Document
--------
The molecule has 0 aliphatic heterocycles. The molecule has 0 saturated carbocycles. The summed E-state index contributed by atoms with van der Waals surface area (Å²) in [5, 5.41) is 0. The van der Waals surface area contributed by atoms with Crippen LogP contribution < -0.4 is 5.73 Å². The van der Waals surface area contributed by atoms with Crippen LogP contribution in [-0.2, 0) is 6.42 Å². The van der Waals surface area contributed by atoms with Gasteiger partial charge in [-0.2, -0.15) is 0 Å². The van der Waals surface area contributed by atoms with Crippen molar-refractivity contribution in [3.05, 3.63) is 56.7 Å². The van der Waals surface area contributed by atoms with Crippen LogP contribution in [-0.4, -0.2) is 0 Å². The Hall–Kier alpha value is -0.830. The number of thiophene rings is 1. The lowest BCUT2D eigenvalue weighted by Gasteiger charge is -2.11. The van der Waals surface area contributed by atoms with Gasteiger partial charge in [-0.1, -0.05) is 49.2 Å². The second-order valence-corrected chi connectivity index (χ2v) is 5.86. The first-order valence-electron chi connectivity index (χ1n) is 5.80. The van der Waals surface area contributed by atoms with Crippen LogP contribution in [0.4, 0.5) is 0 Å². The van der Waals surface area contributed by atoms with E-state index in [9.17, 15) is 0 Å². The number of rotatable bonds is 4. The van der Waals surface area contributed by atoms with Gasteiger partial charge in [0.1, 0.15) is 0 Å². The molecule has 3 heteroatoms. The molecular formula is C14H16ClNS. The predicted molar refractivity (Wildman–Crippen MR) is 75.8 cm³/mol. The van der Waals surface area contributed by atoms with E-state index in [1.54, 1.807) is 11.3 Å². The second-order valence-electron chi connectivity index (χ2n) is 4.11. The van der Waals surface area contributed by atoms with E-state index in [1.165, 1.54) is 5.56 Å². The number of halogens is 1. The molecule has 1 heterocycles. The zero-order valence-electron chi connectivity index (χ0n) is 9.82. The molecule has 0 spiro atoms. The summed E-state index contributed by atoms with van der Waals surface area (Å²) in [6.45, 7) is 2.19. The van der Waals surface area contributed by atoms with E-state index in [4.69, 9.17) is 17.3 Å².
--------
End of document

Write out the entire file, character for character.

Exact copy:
The molecule has 0 aliphatic heterocycles. The molecule has 0 saturated carbocycles. The summed E-state index contributed by atoms with van der Waals surface area (Å²) in [5, 5.41) is 0. The van der Waals surface area contributed by atoms with Crippen LogP contribution < -0.4 is 5.73 Å². The van der Waals surface area contributed by atoms with Crippen LogP contribution in [-0.2, 0) is 6.42 Å². The van der Waals surface area contributed by atoms with Gasteiger partial charge in [-0.2, -0.15) is 0 Å². The van der Waals surface area contributed by atoms with Crippen molar-refractivity contribution in [3.05, 3.63) is 56.7 Å². The van der Waals surface area contributed by atoms with Crippen LogP contribution in [-0.4, -0.2) is 0 Å². The Hall–Kier alpha value is -0.830. The number of thiophene rings is 1. The lowest BCUT2D eigenvalue weighted by Gasteiger charge is -2.11. The van der Waals surface area contributed by atoms with Gasteiger partial charge in [-0.1, -0.05) is 49.2 Å². The second-order valence-corrected chi connectivity index (χ2v) is 5.86. The first-order valence-electron chi connectivity index (χ1n) is 5.80. The van der Waals surface area contributed by atoms with Crippen LogP contribution in [0.4, 0.5) is 0 Å². The van der Waals surface area contributed by atoms with E-state index in [9.17, 15) is 0 Å². The number of rotatable bonds is 4. The van der Waals surface area contributed by atoms with Gasteiger partial charge in [0.1, 0.15) is 0 Å². The molecule has 3 heteroatoms. The molecular formula is C14H16ClNS. The predicted molar refractivity (Wildman–Crippen MR) is 75.8 cm³/mol. The van der Waals surface area contributed by atoms with E-state index in [1.54, 1.807) is 11.3 Å². The second-order valence-electron chi connectivity index (χ2n) is 4.11. The van der Waals surface area contributed by atoms with E-state index in [1.165, 1.54) is 5.56 Å². The number of halogens is 1. The molecule has 1 heterocycles. The zero-order valence-electron chi connectivity index (χ0n) is 9.82. The molecule has 0 spiro atoms. The summed E-state index contributed by atoms with van der Waals surface area (Å²) in [6.45, 7) is 2.19. The van der Waals surface area contributed by atoms with E-state index in [4.69, 9.17) is 17.3 Å².